The SSA’s practice of using ALJs to conduct independent hearings derives from the 1946 passage of the Administrative Procedure Act. The act was created because Congress was concerned with the ability of regular agency employees like AAJs to fairly evaluate decisions issued by their employer.

The use of independent ALJs ensures that claimants have the right to a neutral and impartial arbiter of fact. AAJs, who work directly for the SSA, will not be independent or isolated from the political pressure that is provided to ALJs under the Administrative Procedure Act. It is apparent that the rule will erode due process protections for individuals who apply for Social Security disability insurance and supplemental security income benefits.

Increasing the Frequency of Disability Reviews

The second rule change proposes and increase in the frequency of continuing disability reviews, or CDRs.

The SSA conducts CDRs to determine whether a beneficiary who is receiving Social Security disability insurance and supplemental security income benefits continues to meet eligibility criteria for the program in which they are enrolled. If the SSA determines that the beneficiary has medically improved since initially being awarded benefits, those benefits are terminated.

The SSA currently conducts CDRs between six months and seven years of an initial finding of disability. The agency categorizes individuals based on their medical condition and whether it is likely to improve. Under the current system, there are three categories:

  • Medical improvement expected, which requires a CDR every six to 18 months;
  • Medical improvement possible, which requires a CDR at least once every three years; and
  • Medical improvement not expected, which requires a CDR every five to seven years.

The proposed rule adds a fourth category — medical improvement likely — which would require a CDR every two years. The new rule also revises the frequency of review for the “medical improvement not expected” category to once every six years, and changes the method by which the individuals are assigned to each of the categories.

Each CDR requires a disabled beneficiary to fill out and submit a complicated 15-page form. The form asks beneficiaries to describe in detailed essay format their medical treatment, daily activities, use of assistive devices, etc. CDRs also often require beneficiaries to pay for medical records and make additional medical appointments.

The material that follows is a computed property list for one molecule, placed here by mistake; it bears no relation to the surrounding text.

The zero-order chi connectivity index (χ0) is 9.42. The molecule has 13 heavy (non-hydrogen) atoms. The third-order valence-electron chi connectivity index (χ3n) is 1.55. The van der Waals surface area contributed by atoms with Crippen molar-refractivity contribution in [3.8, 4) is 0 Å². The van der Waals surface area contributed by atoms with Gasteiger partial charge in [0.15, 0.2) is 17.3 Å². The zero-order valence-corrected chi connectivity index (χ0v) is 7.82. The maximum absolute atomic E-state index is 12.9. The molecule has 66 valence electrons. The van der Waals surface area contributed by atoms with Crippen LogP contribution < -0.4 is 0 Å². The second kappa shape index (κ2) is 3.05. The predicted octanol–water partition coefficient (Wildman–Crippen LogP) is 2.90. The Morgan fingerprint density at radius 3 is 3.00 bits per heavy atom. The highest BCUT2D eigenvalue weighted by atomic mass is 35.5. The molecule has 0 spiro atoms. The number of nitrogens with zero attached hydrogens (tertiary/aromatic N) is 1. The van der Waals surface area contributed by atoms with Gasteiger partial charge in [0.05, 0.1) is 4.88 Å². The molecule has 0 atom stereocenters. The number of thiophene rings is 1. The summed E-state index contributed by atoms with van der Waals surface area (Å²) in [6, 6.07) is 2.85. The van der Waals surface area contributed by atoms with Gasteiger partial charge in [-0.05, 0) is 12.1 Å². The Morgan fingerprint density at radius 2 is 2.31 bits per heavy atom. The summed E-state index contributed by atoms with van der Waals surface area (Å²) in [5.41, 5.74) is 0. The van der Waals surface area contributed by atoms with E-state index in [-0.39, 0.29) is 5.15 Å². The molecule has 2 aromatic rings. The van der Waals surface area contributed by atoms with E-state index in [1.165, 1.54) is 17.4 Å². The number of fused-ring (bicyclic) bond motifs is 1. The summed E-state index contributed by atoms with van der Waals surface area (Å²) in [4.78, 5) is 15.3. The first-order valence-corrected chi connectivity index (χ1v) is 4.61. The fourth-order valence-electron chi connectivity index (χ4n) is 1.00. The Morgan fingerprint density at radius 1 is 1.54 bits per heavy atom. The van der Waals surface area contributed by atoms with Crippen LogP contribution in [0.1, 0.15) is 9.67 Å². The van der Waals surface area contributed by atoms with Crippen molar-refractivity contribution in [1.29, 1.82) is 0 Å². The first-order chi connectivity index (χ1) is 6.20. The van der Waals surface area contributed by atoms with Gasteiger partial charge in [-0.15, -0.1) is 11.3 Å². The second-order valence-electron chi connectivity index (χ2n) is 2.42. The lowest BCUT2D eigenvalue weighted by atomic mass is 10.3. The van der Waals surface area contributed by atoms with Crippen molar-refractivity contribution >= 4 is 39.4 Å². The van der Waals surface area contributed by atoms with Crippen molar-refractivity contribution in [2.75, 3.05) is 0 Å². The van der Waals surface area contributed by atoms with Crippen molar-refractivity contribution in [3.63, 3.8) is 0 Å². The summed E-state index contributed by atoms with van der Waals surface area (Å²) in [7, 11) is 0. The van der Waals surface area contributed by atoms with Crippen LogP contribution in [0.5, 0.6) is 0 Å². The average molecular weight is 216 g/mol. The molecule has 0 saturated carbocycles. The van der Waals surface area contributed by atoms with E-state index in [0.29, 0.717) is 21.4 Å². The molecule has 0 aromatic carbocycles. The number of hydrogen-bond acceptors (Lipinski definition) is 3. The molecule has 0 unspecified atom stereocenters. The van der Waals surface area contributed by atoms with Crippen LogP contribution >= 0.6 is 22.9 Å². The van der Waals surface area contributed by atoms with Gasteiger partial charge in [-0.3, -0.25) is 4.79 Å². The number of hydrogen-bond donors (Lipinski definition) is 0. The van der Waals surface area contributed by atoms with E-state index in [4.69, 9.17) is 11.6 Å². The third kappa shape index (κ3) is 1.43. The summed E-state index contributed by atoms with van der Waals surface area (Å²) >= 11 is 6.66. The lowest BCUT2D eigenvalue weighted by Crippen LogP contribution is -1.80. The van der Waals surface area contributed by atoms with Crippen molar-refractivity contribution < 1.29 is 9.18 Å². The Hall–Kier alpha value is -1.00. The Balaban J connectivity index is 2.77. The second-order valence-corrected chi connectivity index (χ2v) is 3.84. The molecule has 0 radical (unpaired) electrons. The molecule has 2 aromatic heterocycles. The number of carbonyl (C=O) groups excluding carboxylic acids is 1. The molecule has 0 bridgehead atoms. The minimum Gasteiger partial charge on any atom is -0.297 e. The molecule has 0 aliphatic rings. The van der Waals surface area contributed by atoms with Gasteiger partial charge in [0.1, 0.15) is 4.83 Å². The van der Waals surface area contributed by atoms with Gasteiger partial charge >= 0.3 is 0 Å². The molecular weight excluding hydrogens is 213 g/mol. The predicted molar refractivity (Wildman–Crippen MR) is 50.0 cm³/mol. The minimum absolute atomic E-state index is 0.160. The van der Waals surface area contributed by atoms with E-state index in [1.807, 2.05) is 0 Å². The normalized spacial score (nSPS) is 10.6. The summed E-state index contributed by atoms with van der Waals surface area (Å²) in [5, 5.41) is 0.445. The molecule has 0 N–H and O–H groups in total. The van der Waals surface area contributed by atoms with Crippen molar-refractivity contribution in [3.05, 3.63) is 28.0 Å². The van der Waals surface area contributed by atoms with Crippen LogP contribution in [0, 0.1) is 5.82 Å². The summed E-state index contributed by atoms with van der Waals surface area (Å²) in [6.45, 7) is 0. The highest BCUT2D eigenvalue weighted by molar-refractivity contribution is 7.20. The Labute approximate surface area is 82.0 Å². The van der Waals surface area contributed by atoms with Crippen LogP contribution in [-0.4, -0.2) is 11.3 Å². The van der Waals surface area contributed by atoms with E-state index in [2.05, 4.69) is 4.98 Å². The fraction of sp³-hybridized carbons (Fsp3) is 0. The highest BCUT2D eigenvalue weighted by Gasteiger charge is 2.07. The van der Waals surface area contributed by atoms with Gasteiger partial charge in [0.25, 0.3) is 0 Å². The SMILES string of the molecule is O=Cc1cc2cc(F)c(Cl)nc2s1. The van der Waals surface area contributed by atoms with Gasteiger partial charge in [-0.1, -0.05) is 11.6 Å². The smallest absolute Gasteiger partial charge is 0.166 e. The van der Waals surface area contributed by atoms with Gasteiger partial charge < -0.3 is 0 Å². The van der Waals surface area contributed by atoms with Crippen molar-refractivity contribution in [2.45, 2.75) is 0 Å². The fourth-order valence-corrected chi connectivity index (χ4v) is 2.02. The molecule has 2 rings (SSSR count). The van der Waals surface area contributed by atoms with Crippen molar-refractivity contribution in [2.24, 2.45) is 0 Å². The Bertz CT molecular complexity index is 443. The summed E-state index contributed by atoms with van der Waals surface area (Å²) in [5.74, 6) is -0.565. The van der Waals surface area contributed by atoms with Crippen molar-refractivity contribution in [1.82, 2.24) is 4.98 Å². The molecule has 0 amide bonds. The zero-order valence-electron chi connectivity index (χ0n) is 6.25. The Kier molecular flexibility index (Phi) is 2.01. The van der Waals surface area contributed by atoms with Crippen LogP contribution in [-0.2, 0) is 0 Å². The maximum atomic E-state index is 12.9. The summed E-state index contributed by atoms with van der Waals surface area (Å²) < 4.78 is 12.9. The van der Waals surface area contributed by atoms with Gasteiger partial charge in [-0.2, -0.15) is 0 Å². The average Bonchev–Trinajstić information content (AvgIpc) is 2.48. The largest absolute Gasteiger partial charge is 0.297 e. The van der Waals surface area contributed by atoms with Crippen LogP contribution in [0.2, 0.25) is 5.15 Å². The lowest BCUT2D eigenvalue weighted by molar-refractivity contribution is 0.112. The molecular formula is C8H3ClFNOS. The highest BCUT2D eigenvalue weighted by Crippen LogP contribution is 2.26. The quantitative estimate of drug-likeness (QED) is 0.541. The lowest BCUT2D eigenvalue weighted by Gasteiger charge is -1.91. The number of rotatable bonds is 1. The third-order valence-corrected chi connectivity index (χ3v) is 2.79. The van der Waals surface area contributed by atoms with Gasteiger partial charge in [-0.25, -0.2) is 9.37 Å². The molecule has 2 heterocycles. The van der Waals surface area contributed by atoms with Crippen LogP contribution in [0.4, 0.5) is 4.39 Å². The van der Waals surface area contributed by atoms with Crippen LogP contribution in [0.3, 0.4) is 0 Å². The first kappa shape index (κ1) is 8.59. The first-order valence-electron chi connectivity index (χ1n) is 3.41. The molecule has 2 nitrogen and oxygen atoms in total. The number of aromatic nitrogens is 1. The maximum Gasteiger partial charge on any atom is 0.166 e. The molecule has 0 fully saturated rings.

If the form is not filled out correctly or in enough detail, or if medical records do not sufficiently reflect a continuing disability, beneficiaries who remain disabled face the unjust termination of benefits.

Beneficiaries who are provided with legal assistance during the CDR are advantaged and have higher approval rates than unrepresented individuals. However, attorneys are not financially incentivized to provide assistance to beneficiaries undergoing CDRs, as statutory fees are typically not available for this type of work.

Most beneficiaries, who are already economically disadvantaged, are thus forced to either pay out of pocket for legal assistance or to go without during the CDR process.

The SSA has argued that the new rule will increase workforce participation. However, as the National Organization of Social Security Claimants’ Representatives, or NOSSCR, pointed out in its comment on the regulation,[2] out of the 1.3 million CDRs initiated by the agency in 2018, only 45,285 terminations of disabled workers for medical improvement occurred. In 2015, 71.6% of the individuals who appealed the cessation of their benefits due to medical improvement had the denial of benefits overturned on appeal.

The SSA has also argued that the rule would save the federal government almost $2 billion over the course of 10 years. As noted in the comment submitted by the NOSSCR, 20% of disabled workers and 30% of supplemental security income recipients whose benefits were terminated for medical improvement received benefits again within eight years after reapplying for benefits.

The costs of supporting the many individuals whose benefits are wrongfully terminated following CDRs are offset to other federal, state and local programs that serve low-income individuals such as the Supplemental Nutrition Assistance Program, Temporary Assistance for Needy Families, the Special Supplemental Nutrition Program for Women, Infants and Children, etc.

The beneficiaries who are forced to undergo these reviews have already been found by the SSA to suffer from one or more physical or mental impairments that are severe enough to prevent them from being able to work. Passage of the rule will not further any of the agency’s goals. It simply makes it more likely that a greater number of individuals who are disabled will wrongfully lose their benefits.